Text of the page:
In the Czech Republic, there is amazing climbing on sandstone that isn't really held together well. Climbing protection like nuts or cams can damage the rock and there are very few bolts or "rings" to clip too. It has been a tradition there and is the actual rule, that you can only place textile protection. Tie knots in ropes and webbing and wedge them in like nuts or hexes. But does it actually hold a fall???
Thank you Jenny Fischer for narrating this episode and explaining where and why the rules exist, how it isn't ideal to be whipping on them, and how they can get stuck.
We tested overhands, double overhands, figure 8s and monkey fists wedged in our adjustable crack jib with granite slabs inside. This was in the drop tower and slow pull slacksnap machine to see if we got wildly different results, and the slow pull machine is easier to get a camera to show what's happening inside the crack. DON'T take these numbers as gospel. this was backyard science and the jib was flexing and the load cell app may not have been fast enough since it isn't the full 1280hz like the LineScale3 device itself is. It also really depended how constricted we made the crack. HOW they broke, got stuck or slipped out is way more interesting than the number itself and I encourage you to watch the video to see that. Timestamps will help you skip around.
SO WHAT KNOT TO DO - Test Summary
1" webbing tend to not slip as easily and the loop didn't break until 7-10kN. The surface area is pretty good as friction plays a big role, but also probably because we could pinch the jib pretty tight below it. The 10mm knots almost all came out because the tightest the bottom of the crack can be is 10mm but one held 8kn which would hold a typical lead fall. Roll your dice. Paracord isn't strong enough at 3.5kN and only held when a rock was inside the monkey fists which you can't use. 6mm is barley good enough because when it did hold we would get around 6kN. Our slow pull 8mm monkey fist was impressive at 25kN but it slipped in the drop tests.
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How KNOT to Test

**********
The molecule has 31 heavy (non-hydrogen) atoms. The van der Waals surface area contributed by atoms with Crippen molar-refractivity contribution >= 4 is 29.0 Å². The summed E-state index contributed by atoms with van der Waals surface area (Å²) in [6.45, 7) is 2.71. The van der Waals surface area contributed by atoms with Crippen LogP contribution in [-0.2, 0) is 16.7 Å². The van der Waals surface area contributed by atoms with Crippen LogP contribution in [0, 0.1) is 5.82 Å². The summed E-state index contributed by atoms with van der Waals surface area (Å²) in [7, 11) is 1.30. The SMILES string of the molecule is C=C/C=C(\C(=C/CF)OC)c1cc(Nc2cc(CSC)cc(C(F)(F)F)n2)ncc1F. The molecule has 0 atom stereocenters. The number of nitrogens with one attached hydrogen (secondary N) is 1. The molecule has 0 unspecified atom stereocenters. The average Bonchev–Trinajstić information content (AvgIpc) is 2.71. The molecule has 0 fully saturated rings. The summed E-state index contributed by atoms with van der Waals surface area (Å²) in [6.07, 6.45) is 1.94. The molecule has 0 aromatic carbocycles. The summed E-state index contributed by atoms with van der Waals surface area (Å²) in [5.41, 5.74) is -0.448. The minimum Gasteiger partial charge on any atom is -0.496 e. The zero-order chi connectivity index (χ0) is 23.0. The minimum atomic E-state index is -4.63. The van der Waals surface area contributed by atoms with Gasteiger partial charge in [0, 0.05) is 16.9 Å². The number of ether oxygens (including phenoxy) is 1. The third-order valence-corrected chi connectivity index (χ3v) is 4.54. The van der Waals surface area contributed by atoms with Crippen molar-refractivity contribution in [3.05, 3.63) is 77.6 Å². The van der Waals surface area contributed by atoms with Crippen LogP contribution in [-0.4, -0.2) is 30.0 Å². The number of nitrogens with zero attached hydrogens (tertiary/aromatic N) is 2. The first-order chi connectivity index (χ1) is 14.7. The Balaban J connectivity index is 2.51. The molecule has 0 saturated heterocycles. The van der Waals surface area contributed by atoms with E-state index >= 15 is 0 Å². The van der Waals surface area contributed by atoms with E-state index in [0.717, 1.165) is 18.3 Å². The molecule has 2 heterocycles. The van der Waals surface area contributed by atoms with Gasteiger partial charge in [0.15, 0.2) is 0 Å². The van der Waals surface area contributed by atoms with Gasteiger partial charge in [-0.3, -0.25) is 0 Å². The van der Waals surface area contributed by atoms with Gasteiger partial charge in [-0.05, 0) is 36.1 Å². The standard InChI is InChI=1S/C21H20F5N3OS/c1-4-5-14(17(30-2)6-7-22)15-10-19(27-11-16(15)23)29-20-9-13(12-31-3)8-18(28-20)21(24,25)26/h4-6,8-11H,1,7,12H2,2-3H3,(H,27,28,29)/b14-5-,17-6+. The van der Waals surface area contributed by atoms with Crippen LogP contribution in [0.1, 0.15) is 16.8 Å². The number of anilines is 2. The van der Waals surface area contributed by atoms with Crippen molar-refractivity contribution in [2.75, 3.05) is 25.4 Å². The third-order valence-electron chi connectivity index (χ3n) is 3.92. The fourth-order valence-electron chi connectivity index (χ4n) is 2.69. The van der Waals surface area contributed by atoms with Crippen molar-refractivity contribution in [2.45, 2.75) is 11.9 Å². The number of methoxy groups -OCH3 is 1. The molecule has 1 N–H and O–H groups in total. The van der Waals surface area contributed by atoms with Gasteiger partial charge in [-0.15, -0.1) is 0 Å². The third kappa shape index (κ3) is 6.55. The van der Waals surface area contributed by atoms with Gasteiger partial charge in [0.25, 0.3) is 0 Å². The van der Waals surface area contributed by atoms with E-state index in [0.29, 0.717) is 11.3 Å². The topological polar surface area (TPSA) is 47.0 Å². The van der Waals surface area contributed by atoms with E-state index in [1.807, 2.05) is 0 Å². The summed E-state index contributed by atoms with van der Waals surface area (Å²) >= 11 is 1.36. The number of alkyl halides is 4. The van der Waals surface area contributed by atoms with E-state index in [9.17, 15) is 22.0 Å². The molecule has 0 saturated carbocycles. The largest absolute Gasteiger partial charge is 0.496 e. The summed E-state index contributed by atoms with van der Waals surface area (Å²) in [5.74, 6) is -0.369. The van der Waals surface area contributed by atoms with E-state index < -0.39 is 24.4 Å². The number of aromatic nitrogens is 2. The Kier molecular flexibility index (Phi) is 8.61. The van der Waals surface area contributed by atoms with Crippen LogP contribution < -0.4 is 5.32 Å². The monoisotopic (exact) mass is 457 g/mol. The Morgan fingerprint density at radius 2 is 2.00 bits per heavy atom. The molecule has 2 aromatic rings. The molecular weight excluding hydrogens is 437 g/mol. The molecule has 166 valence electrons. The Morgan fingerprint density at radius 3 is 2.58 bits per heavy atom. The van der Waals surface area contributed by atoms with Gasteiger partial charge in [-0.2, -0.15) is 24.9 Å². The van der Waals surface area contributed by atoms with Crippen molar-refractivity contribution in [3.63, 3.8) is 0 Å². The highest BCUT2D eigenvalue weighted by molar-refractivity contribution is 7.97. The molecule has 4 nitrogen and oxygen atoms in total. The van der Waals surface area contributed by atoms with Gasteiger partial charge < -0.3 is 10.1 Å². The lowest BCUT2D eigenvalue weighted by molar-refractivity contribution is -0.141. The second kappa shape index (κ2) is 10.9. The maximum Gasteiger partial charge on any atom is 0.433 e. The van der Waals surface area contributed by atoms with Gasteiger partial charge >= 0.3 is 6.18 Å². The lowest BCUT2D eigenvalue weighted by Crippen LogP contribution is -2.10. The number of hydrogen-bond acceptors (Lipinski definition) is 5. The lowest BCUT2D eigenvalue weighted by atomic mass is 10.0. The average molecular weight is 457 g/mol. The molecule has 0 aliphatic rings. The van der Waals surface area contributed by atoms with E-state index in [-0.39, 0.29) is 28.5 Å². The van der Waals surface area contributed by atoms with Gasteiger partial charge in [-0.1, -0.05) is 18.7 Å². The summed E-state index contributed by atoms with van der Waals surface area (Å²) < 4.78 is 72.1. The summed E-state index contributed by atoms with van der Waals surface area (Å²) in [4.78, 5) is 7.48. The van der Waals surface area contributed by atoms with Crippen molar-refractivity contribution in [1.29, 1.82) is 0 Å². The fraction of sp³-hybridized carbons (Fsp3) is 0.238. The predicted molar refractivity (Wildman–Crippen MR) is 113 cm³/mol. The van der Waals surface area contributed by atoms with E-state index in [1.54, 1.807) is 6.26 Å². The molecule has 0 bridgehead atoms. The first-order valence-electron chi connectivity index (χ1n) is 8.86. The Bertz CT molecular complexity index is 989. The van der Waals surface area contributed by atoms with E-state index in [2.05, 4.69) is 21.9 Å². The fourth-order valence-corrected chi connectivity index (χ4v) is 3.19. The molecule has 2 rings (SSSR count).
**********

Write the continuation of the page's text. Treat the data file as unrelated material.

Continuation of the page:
Many people wonder why we do certain things in our test. You can see in the video we started with a 90lb dummy named Decker. We can move him around easy and it's more entertaining to see a dummy than steel weights but as you can see, that didn't work out. We aren't trying to see the force if A, B or C is done, we are trying to find out the breaking strength of each of these tests, so steel weights it was. We only do 2x 75lbs for a 150lb "dummy" because we just need to break the gear and really heavy weights free falling on only 9" of rubber gets complicated fast.
When we use a "static" rope on the samples, it is too stretchy, believe it or not, to break most of the stronger gear 8kn and up. We have to go with more static or more weight so we chose a more static item - an industrial sling. It holds up to abrasion well and is plenty strong enough. Most ropes break around 16-20kn in a figure 8 so even if we went with more weight, ropes are quite limited.
Load cells have to be FAST if using a STATIC attachment. The pro itself stretches enough that 1280hz, or 1280 readings per second, is probably super fast enough, though we will be testing this with a 10,000hz load cell to find out how short our peak force is soon. The app however is only able to feed at 40hz and the first few samples was only the app's number until we discovered that. Based on the numbers we got, it was super close enough because HOW this stuff broke or slipped was more interesting than the actual number itself. I think it's super helpful to know the flaws in any test because most testing has some flaws in it. If a polished graph is put on instagram or in an article, it is a mess with lipstick on it. We want so badly for a single number to explain everything and that is the problem with even MBS or minimum breaking strength, a number that has all variables removed so sterile that it doesn't even represent reality anymore. Reality is messy and that's ok. Understand your gear holistically and don't lean on 1 number to explain the entire story.
The most referred to testing regarding textile passive pro is this ARTICLE by Jörg Brutscher from a 1997 test where they used a clamp and pulled various knots to see if they would slip or break. We found that our knots would only stay if the constriction was 1 diameter wide (pinching the rope) but they found with the figure 8, you could go up to twice the diameter of the rope. My rock jib is laughable because you can see it literally flexing on the drop tower, but this is also not very realistic in that friction plays a huge role in how these knots do. Their jib doesn't replicated a realistic scenario very well as it doesn't consider friction at all. Their machine only went up to 10kn. On their graph, you can see 8-10kN is "hard fall" which we could only achieve 8kn with TANNER who is 290lbs and his grigri was bolted to the wall. You would have to be doing something gnarly with someone heavy to get above 6kn. If trad gear is holding above 8kn, it's super good enough.
In 2010, they tested knots in real rock which is pretty cool. The PDF shows their testing set up. They tested a figure 8 knot with two strands in an 11-13mm constriction. They hung a 50kg "belayer" and I believe the wei